Degas’s frames for dancers and bathers
by The Frame Blog
Helen Gramotnev considers two surviving original frames made to Degas’s designs, one for a pastel of a bathing woman, and one for a pastel of a dancer. This article was originally given as a paper at the Melbourne symposium, Frame: Concept, History & Conservation, held under the auspices of the AICCM at the National Gallery of Victoria, 24th-26th August 2016.
Edgar Degas left behind an impressive volume of artwork, attesting to his efforts to explore a wide range of subjects. Whilst not identifying exactly with the practices of the Impressionists, he tends nevertheless to be associated with the movement, and was in fact one of the founding members of the group. His magnificent oeuvre on the themes of ballerinas and bathers reveals him not only as a prolific recorder of women and their lives, but as a meticulous technician in the portrayal of the female form.
The Impressionists followed the philosophy of the psycho-physiologist Hermann Ludwig von Helmholtz, who believed that a painter must imitate the action of light on the eyes, rather than simply choose colours which closely resemble the colours of nature. The surfaces of gilded frames reflected light and diminished the effect the artists were trying to achieve with pigment. While many of them, including Degas, continued to use traditional gilded frames for their paintings, the general trend was towards simpler frames, which neither distracted from the image, nor separated the painting from the wall or its environment.
These artists also used coloured frames to associate thematically with the images they surrounded. For example, pale grey was considered suitable for a painting of a woman, and rough wood was thought appropriate for a country scene. Degas, Pissarro, and Mary Cassatt used complementary colour combinations in their pictures and frames. As a whole, the Impressionists made radical changes to both the profile and the colour of their frames; and by the turn of the twentieth century it had become common practice for artists to design and paint their own frames.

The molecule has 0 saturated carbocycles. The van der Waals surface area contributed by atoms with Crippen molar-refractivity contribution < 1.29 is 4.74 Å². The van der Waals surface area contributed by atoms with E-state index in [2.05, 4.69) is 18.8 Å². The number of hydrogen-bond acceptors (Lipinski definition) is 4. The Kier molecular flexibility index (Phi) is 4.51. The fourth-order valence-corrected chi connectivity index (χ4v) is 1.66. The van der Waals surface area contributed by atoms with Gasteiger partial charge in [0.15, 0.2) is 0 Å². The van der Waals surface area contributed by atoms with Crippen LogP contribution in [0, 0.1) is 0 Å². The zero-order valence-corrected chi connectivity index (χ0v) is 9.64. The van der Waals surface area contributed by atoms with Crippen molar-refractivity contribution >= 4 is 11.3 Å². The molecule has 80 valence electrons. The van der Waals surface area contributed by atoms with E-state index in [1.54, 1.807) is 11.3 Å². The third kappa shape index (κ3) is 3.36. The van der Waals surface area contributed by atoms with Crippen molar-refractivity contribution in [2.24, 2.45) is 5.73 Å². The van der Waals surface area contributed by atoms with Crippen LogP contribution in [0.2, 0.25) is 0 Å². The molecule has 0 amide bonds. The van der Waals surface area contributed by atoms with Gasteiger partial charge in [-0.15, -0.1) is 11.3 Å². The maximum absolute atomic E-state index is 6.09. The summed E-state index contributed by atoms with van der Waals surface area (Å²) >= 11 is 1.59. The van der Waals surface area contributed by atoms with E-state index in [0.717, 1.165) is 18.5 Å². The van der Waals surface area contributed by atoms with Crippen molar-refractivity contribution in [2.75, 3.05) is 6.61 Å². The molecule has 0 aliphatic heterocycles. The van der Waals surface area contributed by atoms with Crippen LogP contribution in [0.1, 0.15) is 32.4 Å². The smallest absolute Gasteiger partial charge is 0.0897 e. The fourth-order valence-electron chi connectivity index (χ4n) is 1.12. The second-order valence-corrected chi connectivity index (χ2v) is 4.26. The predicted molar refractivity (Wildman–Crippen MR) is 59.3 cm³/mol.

Degas, Carnet de croquis, no 5: 1879-82, Départemente des Estampes, Bibliothèque Nationale, Paris
Louisine Havemeyer, a collector and a patron of Degas, stated in her memoirs, ‘Degas once told me he considered it an artist’s duty to see his pictures properly framed’ . While the specifics of such a statement are open to interpretation, ‘properly framed’ does suggest that Degas was thoughtful about the impact of the setting on the final impression of his artwork. Degas was one of the first to experiment with white, unornamented frames as minimalist borders for his pastels, etchings and drawings, and of all the artists in the Impressionist circle, he was the most inventive and energetic in his framing choices: his sketchbooks contain over 40 profiles, dating from the 1850s to the end of the 1880s.
Degas, Carnet de croquis, no 23: 1878-79, Départemente des Estampes, Bibliothèque Nationale, Paris
As his career developed, so did the attention he gave to the design of his frames. By the 1870s he was using a variety of original frames which did not include any of the ornaments common in French traditional frames. He focused instead on patterns with straight sides which followed the profile of the canvas, and which served as an architectural extension of the painting without drawing attention to the corners or the centres of the framing panels.
Two examples of Degas’s work in their original frames discussed here are Baigneuse allongée sur le sol, still retaining its original green frame designed by the artist, and Danseuse au repos. The latter retained its original frame, finished in polished gesso, for more than a century, before being unhoused by an auction house in favour of a more conventional gilded model. These works exemplify the attention that Degas invested in his work. The aim of this article is to show, through visual analysis of these two paintings, that the versatility of their settings was a natural extension of the exploration of colour and medium undertaken by the artist.
Degas, Baigneuse allongée sur le sol, c.1885, pastel on paper, Musée d’Orsay
Baigneuse allongée sur le sol shows a nude woman lying on a large sheet (or towel) spread on the floor. The basin on the right suggests that she has just finished her bath. The curious pose is rather artificial in this setting, but in view of Degas’s interest in the unconventional, in asymmetry and non-classicism, it is not out of place. It is, in fact, a fitting artistic choice for one whose preferences did not follow those of his peers: he chose, instead of daylight and landscape, artificial light, interior settings, and poses which allowed for exploration of the mechanics of the body.